New Delhi: It’s been nearly eight months now and COVID-19 coronavirus has evolved into a major public health crisis. That’s just one side of the pandemic though. Continued isolation resulting from COVID-19 induced lockdown measures have also led to increased cases of anxiety, depression, anger, frustration, and PTSD for some people. Meanwhile, lack of coping opportunities, access to good healthcare and social support, and non-existing relaxation activities may also have contributed to an increase in sexual and gender-based violence.
COVID-19 and Sexual Violence: What we don’t talk about
COVID-19 coronavirus and extended lockdown situation have brought about numerous sexual and behavioural changes in people. Increased psychological suffering and quarantine have led some to consume large amounts of pornography as ‘sexualized surviving conduct’. With increased pornographic consumption, it has been reported that domestic and sexual violence has also shot up, especially in the hotspot regions like the US, Brazil and India.
Some of the biggest agents that are causing stress and are responsible for the interpersonal violence are unemployment, work and the rearrangement of family roles. These triggers have been commonly associated with negative thoughts and conduct. Experts believe that lockdown is nurturing tension and stress – created by worries related to safety, well-being and money. And, it is not farfetched to imagine that women are unreasonably susceptible to personal violence during the contagion and that this has now turned into a new global crisis.
Back in April 2020, UN chief António Guterres had called for measures to address a “horrifying global surge in domestic violence” directed towards women and girls, linked to lockdowns imposed by governments responding to the COVID-19 coronavirus pandemic.
However, even before the global spread of the new coronavirus, statistics showed that a third of women around the world experienced some form of violence in their lives. Research by the World Health Organization (WHO), details disturbing impacts of violence on women’s physical, sexual, reproductive and mental health: women who experience physical or sexual abuse are twice as likely to have an abortion, and the experience nearly doubles their likelihood of falling into depression. In some regions, they are 1.5 times more likely to acquire HIV, and evidence exists that sexually assaulted women are 2.3 times more likely to have alcohol disorders. 87,000 women were intentionally killed in 2017, and more than half were killed by intimate partners or family members. Shockingly, violence against women is as serious a cause of death and incapacity among women of reproductive age as cancer, and a greater cause of ill-health than traffic accidents and malaria combined.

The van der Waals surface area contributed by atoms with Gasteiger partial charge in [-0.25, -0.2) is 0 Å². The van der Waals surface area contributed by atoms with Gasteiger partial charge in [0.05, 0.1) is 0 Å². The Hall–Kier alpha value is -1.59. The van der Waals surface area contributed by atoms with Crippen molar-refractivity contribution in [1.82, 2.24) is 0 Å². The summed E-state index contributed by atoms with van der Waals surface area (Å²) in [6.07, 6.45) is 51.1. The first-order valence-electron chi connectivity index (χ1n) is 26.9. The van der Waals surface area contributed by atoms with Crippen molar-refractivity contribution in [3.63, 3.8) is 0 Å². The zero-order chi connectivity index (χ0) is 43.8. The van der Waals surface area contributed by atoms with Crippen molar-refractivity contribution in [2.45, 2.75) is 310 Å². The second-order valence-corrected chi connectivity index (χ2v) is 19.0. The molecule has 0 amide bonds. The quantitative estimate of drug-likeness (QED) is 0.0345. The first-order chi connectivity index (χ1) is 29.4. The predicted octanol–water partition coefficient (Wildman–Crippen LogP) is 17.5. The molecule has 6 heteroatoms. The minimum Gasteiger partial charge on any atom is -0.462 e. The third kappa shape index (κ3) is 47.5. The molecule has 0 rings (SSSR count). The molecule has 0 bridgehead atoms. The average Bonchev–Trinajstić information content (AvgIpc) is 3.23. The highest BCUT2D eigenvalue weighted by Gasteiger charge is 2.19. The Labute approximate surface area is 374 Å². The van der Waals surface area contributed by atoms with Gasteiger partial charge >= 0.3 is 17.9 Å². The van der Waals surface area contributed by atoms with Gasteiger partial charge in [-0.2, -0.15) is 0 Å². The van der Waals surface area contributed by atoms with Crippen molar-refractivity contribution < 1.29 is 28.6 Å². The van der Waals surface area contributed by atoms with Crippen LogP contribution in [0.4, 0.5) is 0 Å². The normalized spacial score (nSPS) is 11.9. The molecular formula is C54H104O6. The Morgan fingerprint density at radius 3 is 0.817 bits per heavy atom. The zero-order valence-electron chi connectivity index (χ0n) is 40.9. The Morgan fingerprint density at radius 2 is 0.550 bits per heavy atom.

COVID19 pandemic has aggravated pre-existing gender discriminations and power pyramids. Women and girls are now isolated more than ever before from the people and resources that can help them, and they have few opportunities to distance themselves from their abusers. According to a UN report, Malaysia, for example, has seen the number of calls to helplines double, compared with the same month last year; in China, they have tripled; and in Australia, search engines such as Google are seeing the highest magnitude of searches for domestic violence help in the past five years.
Promote ‘positive sexual behaviour’ message
One must always remember – “Sex is a normal part of life and should always be with the consent of all parties.”
To mitigate the detrimental consequences of self-isolation, governments must ensure the protection of women and girls right from the beginning of an epidemic. All protective services for women and girls must be classified as “essential” during any disaster and organisations already focused on sexual and gender-based violence must be given appropriate tools and resources to continue supporting women and girls during the pandemic.
COVID-19 coronavirus is still new and doctors and psychologists are learning new things about its effect on the human body every day. There is still lots to learn about how COVID-19 affects different genders in terms of psychosocial, biological and behavioural aspects of their lives. It is will be easier for everyone if we join hands to keep ourselves safe and reach out to the helpless individuals.